How to Get Power of Attorney in Illinois

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The Illinois Powers of Attorney Act governs how parties may enter into agency agreements whereby the principal, or person granting the powers, delegates to his agent certain abilities to act on the principal’s behalf. These abilities include the power to enter into legally binding contracts, the power to make medical decisions, and the power to handle the principal’s money and affairs. The statute contains a form to use as a template.

Accept the invitation to act as an agent for a principal. To get a power of attorney, you must be asked to become an agent for a person. Typically, your spouse or a close family member will ask you to accept the responsibilities under the power of attorney form. If you accept this invitation, you and the principal must enter into a written Power of Attorney Agreement.

Ask the principal whether he or she intends for you to act as his or her agent in matters involving property, health care, or both. This will determine the scope of your duties and abilities as the agent under this agreement.

Draft the Power of Attorney form. This should be done with the principal and the principal should have control over what powers he or she is bestowing upon you. Use the language contained in the Illinois Powers of Attorney Act (see References and Resources) and the Illinois Statutory Short Form Power of Attorney for Health Care form (see Resources).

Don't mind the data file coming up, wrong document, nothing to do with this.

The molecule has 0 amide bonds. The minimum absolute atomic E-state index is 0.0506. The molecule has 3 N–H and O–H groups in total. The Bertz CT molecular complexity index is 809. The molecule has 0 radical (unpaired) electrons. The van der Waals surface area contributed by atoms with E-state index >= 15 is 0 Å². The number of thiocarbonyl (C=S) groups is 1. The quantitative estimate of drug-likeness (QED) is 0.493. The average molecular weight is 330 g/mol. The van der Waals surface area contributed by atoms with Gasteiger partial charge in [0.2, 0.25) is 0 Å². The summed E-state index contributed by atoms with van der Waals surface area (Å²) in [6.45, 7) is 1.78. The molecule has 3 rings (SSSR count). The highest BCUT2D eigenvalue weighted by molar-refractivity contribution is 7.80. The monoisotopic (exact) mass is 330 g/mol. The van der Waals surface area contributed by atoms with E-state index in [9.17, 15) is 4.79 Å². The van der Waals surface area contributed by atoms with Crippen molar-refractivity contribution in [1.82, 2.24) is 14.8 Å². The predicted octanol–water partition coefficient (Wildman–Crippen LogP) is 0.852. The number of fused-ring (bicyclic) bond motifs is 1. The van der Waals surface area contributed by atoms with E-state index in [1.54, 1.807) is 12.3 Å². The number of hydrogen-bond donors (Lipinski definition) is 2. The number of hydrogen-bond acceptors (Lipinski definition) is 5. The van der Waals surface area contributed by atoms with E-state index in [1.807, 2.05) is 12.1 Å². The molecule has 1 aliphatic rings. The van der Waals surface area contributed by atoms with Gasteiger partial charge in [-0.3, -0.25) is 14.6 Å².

Remove any provision in the statutory forms that you do not wish to accept or that will not apply to you. For example, in the property short form, the statute has provisions enabling the agent to access safe deposit boxes. If you do not want this responsibility, or if the principal does not want you to have that responsibility, do not include that provision in the Power of Attorney you are drafting.

State how long the Power of Attorney is to remain effective. The default statutory language in Illinois is that the agency will last until the principal’s death. If you or the principal wish to limit the agreement to a shorter time span, indicate this in your form.

Bring the document to a notary public in Illinois (See Resources). Sign and date the document in front of the notary and have him notarize the document. Keep a copy of the agreement as proof that you have the principal’s authority to act on his behalf.



About the Author

Based in Traverse City, Mich., George Lawrence has been writing professionally since 2009. His work primarily appears on various websites. An avid outdoorsman, Lawrence holds Bachelor of Arts degrees in both criminal justice and English from Michigan State University, as well as a Juris Doctor from the Thomas M. Cooley Law School, where he graduated with honors.

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